The Investment Corporation of Bangladesh, or ICB, has requested the government to cut interest rate on term deposits it took from banks to support the stock market.
Presently, the corporation has some Tk 106.71 billion in costlier deposits it took on various occasions, bearing interest rate ranging from 8.0 per cent to 11 per cent.
Under the present interest rate, the ICB needs to pay Tk 11.53 billion annually to the depositors. It has already paid Tk 5.767 billion half-yearly interest.
In a recent letter to the finance ministry, the ICB asked for slashing the interest rate to 5.5 per cent in line with the government's effort to cut the interest rate of deposits and loans.
In the letter, ICB managing director Abul Hossain said the corporation needs to take term deposits only to support the stock market, especially when the bourses are in dire strait.
He also said that in 1996 and 2010, the bourses witnessed big debacle, which forced the ICB to take term deposits at higher rate of interest.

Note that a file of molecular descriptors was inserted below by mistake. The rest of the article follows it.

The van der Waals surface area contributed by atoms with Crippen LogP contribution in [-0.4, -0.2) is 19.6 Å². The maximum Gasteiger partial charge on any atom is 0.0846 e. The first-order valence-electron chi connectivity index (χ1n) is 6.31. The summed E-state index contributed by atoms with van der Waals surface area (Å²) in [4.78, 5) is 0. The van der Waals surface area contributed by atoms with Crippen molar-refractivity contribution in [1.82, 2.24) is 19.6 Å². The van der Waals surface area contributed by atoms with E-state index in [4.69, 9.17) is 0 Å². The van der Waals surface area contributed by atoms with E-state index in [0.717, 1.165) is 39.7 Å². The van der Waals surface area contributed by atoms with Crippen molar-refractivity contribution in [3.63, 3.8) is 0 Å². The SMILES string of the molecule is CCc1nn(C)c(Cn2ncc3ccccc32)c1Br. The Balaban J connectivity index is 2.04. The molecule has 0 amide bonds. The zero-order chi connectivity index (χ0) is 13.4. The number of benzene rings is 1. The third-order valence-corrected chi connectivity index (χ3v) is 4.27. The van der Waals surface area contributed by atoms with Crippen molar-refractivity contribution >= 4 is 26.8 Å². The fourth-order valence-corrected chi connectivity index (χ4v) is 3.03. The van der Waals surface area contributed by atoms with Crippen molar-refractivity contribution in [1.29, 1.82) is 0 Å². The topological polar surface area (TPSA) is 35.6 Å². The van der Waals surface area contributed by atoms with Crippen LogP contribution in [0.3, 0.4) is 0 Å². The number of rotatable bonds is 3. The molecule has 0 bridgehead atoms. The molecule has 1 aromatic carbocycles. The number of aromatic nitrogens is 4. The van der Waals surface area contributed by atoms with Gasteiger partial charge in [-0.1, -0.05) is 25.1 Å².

After the 2010 market crash, the ICB had to support the bourses by taking high-cost term deposits.
But the corporation could not sell the shares, leaving the volume of term deposits accumulate significantly.
During fiscal year 2001-02, the term deposit of the ICB was Tk 4.24 billion, which rose to Tk 106.71 billion in fiscal year 2019-20, Mr Hossain said.
In November 2017, the central bank exposed the ICB to the single borrower's limit, making it almost impossible for it to secure new term deposits from the banks.
As a result, the corporation had to pay back excess amount of term deposits, which has weakened its market support capacity.
When contacted on Sunday, Mr Hossain told the FE the government has already decided to bring both the deposit and lending rates to a single digit to support industrialisation in the country.
The new rates will come into force from April this year.
"If the new rates are implemented, the interest rate of ICB's term deposits also need to be revised," he said.
Mr Hossain said the total annual interest of ICB's term deposit is almost double the corporation racks up profit.
"For the sake of stock market, our deposit rate needs to be trimmed," he added.
Acknowledging receiving such a letter from the ICB, a senior official at financial institution division told the FE the issue is being scrutinised.
"We will discuss the issue with the ICB and the depositors on how the rate can be lowered," he said.